How To Use Customer Service Center Data Collection To Improve The Customer Experience

Business Jan 29, 2017
How To Use Customer Service Center Data Collection To Improve The Customer Experience
One sure way to alienate a customer is to miss expectations. What customers experience on the front line, be it in-store or through a contact center, must be consistently above average to bring them back. And, one of the best ways to understand customer expectations is to take advantage of feedback and data.

I recently had the opportunity to speak at inContact’s annual user’s conference in Orlando, Florida. inContact provides cloud software solutions to the contact/support center industry. A number of speakers shared relevant information and stories about how they are using inContact software to enhance their customer service. Some common themes kept coming up that impact virtually every company, regardless of size, regardless of industry.

Beyond the actual sale, the contact or customer support center may be the most critical component of a customer service strategy. Sales gets you customers, but it’s service that keeps those customers. At the point of customer service is where judgement happens. A customer can be doing business with a company for years without a problem. Then one day it happens. The way that a problem is handled determines if the customer made the right choice to do business with the company all of this time, and if it’s worth continuing to do so. The question is not if a problem will occur – it will. The real question is, how will it be addressed and resolved? Handled well, the customer will be saved, and may even have more confidence in the company than before. A problem is actually an opportunity to strengthen the relationship with your customer.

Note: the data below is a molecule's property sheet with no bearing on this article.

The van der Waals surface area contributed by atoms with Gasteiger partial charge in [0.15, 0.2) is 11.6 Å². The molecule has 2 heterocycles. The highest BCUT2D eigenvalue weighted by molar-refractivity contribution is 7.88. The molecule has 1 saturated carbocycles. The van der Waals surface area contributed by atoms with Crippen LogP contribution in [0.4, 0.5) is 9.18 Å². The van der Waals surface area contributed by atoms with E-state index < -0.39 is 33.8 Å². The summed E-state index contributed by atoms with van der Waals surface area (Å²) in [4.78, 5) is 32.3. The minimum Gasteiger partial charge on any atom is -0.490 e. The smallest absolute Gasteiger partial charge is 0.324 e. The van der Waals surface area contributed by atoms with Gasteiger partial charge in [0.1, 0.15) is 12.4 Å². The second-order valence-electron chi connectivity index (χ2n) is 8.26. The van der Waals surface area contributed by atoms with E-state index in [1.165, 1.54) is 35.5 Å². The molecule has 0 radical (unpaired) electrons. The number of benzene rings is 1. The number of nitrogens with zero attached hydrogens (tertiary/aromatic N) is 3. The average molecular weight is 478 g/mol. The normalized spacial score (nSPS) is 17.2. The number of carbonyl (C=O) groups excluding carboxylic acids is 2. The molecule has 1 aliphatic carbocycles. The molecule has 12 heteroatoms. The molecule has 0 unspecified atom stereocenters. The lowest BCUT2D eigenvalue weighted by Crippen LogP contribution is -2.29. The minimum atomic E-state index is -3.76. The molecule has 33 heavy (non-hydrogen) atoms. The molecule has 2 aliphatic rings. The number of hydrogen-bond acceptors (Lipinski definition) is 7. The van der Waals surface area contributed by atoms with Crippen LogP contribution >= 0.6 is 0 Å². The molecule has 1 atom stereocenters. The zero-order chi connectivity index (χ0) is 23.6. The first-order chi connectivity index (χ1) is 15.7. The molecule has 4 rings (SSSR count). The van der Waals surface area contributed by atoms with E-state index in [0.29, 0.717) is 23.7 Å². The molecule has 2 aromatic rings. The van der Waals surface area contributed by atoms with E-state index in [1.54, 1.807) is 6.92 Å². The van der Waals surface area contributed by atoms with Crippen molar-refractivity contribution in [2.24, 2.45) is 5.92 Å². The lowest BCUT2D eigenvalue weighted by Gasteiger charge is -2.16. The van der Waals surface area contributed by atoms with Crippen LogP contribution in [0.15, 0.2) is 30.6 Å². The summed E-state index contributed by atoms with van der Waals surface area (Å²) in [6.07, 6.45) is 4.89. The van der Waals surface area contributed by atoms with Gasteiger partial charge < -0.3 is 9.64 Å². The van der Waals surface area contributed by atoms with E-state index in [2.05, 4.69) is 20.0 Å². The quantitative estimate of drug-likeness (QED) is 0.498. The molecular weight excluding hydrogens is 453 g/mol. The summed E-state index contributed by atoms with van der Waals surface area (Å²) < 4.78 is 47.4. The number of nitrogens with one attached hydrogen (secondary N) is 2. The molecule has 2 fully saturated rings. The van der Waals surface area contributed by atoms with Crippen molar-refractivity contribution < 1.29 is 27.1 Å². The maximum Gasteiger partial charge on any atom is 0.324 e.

It starts with leadership understanding the customer’s expectations. That seems to make sense, but there can be a problem. Multiple studies prove that company leadership and customers’ expectations aren’t always in alignment. An interesting report from ICMI confirmed this. Consider this statistic:

69 percent of consumers are willing to pay more for a product or service with a good customer service reputation, but 35 percent of contact center leaders disagree.

Virtually every study I read claims customers will spend more money if the value is there, and a big part of that value is in the customer service. That’s how companies like Ace Hardware, which consistently wins awards for customer service, go up against the big box stores like Home Depot and Lowe’s. They have competitive prices, but aren’t known for being the low-price leader. They don’t have the large selection of a big box store. What they do have is rock-star level customer service that gives them a competitive advantage. Ace understands that customer experience is the new battleground, and they continue to leverage theirs at a high level as a key differentiator.

Ace is an example of a front-line, face-to-face consumer service experience. But, the same applies when customers reach out to a company’s contact or support center for help. The variance in experiences I receive from different companies is like night and day.